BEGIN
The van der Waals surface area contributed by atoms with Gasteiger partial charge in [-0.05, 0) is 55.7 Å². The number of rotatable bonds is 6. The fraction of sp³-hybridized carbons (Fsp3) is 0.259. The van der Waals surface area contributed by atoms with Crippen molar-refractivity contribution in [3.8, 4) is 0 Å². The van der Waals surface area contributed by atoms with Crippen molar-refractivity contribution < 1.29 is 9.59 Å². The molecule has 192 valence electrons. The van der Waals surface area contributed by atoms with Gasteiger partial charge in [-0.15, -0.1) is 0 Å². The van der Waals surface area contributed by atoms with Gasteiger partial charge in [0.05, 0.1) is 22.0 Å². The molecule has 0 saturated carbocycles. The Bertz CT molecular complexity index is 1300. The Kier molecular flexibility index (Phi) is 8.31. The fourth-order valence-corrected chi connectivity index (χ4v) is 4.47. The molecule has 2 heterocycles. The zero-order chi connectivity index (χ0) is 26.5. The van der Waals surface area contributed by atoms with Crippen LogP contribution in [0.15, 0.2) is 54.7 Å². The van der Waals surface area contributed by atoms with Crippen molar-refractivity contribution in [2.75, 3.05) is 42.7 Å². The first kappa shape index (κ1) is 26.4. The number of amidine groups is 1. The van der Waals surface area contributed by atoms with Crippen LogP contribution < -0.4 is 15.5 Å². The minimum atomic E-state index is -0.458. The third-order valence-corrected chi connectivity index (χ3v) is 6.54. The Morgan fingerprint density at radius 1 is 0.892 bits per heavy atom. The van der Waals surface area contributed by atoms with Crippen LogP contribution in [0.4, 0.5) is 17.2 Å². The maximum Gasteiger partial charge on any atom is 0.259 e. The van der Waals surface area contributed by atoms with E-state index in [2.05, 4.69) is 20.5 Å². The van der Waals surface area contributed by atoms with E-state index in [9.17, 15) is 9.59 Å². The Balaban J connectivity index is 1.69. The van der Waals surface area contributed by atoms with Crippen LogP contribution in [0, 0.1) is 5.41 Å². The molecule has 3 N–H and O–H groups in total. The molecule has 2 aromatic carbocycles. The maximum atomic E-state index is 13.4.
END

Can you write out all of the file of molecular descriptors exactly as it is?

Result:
The van der Waals surface area contributed by atoms with Gasteiger partial charge in [-0.05, 0) is 55.7 Å². The number of rotatable bonds is 6. The fraction of sp³-hybridized carbons (Fsp3) is 0.259. The van der Waals surface area contributed by atoms with Crippen molar-refractivity contribution in [3.8, 4) is 0 Å². The van der Waals surface area contributed by atoms with Crippen molar-refractivity contribution < 1.29 is 9.59 Å². The molecule has 192 valence electrons. The van der Waals surface area contributed by atoms with Gasteiger partial charge in [-0.15, -0.1) is 0 Å². The van der Waals surface area contributed by atoms with Gasteiger partial charge in [0.05, 0.1) is 22.0 Å². The molecule has 0 saturated carbocycles. The Bertz CT molecular complexity index is 1300. The Kier molecular flexibility index (Phi) is 8.31. The fourth-order valence-corrected chi connectivity index (χ4v) is 4.47. The molecule has 2 heterocycles. The zero-order chi connectivity index (χ0) is 26.5. The van der Waals surface area contributed by atoms with Crippen LogP contribution in [0.15, 0.2) is 54.7 Å². The van der Waals surface area contributed by atoms with Crippen molar-refractivity contribution in [2.75, 3.05) is 42.7 Å². The first kappa shape index (κ1) is 26.4. The number of amidine groups is 1. The van der Waals surface area contributed by atoms with Crippen LogP contribution < -0.4 is 15.5 Å². The minimum atomic E-state index is -0.458. The third-order valence-corrected chi connectivity index (χ3v) is 6.54. The Morgan fingerprint density at radius 1 is 0.892 bits per heavy atom. The van der Waals surface area contributed by atoms with Crippen LogP contribution in [0.4, 0.5) is 17.2 Å². The maximum Gasteiger partial charge on any atom is 0.259 e. The van der Waals surface area contributed by atoms with E-state index in [2.05, 4.69) is 20.5 Å². The van der Waals surface area contributed by atoms with E-state index in [9.17, 15) is 9.59 Å². The Balaban J connectivity index is 1.69. The van der Waals surface area contributed by atoms with Crippen LogP contribution in [0, 0.1) is 5.41 Å². The molecule has 3 N–H and O–H groups in total. The molecule has 2 aromatic carbocycles. The maximum atomic E-state index is 13.4.